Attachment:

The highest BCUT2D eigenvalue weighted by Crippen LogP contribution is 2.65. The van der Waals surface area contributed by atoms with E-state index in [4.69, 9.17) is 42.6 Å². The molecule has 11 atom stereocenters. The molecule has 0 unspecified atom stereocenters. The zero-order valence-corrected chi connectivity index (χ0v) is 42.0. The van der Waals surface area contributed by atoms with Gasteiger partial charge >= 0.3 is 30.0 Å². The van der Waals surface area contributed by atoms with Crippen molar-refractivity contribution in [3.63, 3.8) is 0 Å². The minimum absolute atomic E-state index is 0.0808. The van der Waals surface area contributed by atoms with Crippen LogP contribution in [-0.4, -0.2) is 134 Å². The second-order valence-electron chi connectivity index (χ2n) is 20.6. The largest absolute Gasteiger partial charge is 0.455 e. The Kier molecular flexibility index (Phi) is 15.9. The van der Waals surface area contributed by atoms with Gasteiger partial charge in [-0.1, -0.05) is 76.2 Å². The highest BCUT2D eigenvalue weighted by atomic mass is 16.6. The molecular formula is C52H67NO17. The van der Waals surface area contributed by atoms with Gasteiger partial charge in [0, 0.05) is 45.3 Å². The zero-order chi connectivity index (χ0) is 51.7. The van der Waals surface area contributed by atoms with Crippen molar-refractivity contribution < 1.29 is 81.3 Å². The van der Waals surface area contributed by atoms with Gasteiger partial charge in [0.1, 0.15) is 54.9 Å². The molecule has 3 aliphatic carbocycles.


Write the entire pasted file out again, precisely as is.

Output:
The highest BCUT2D eigenvalue weighted by Crippen LogP contribution is 2.65. The van der Waals surface area contributed by atoms with E-state index in [4.69, 9.17) is 42.6 Å². The molecule has 11 atom stereocenters. The molecule has 0 unspecified atom stereocenters. The zero-order valence-corrected chi connectivity index (χ0v) is 42.0. The van der Waals surface area contributed by atoms with Gasteiger partial charge >= 0.3 is 30.0 Å². The van der Waals surface area contributed by atoms with Crippen molar-refractivity contribution in [3.63, 3.8) is 0 Å². The minimum absolute atomic E-state index is 0.0808. The van der Waals surface area contributed by atoms with Crippen LogP contribution in [-0.4, -0.2) is 134 Å². The second-order valence-electron chi connectivity index (χ2n) is 20.6. The largest absolute Gasteiger partial charge is 0.455 e. The Kier molecular flexibility index (Phi) is 15.9. The van der Waals surface area contributed by atoms with Gasteiger partial charge in [-0.1, -0.05) is 76.2 Å². The highest BCUT2D eigenvalue weighted by atomic mass is 16.6. The molecular formula is C52H67NO17. The van der Waals surface area contributed by atoms with Gasteiger partial charge in [0, 0.05) is 45.3 Å². The zero-order chi connectivity index (χ0) is 51.7. The van der Waals surface area contributed by atoms with Crippen molar-refractivity contribution < 1.29 is 81.3 Å². The van der Waals surface area contributed by atoms with Gasteiger partial charge in [0.1, 0.15) is 54.9 Å². The molecule has 3 aliphatic carbocycles.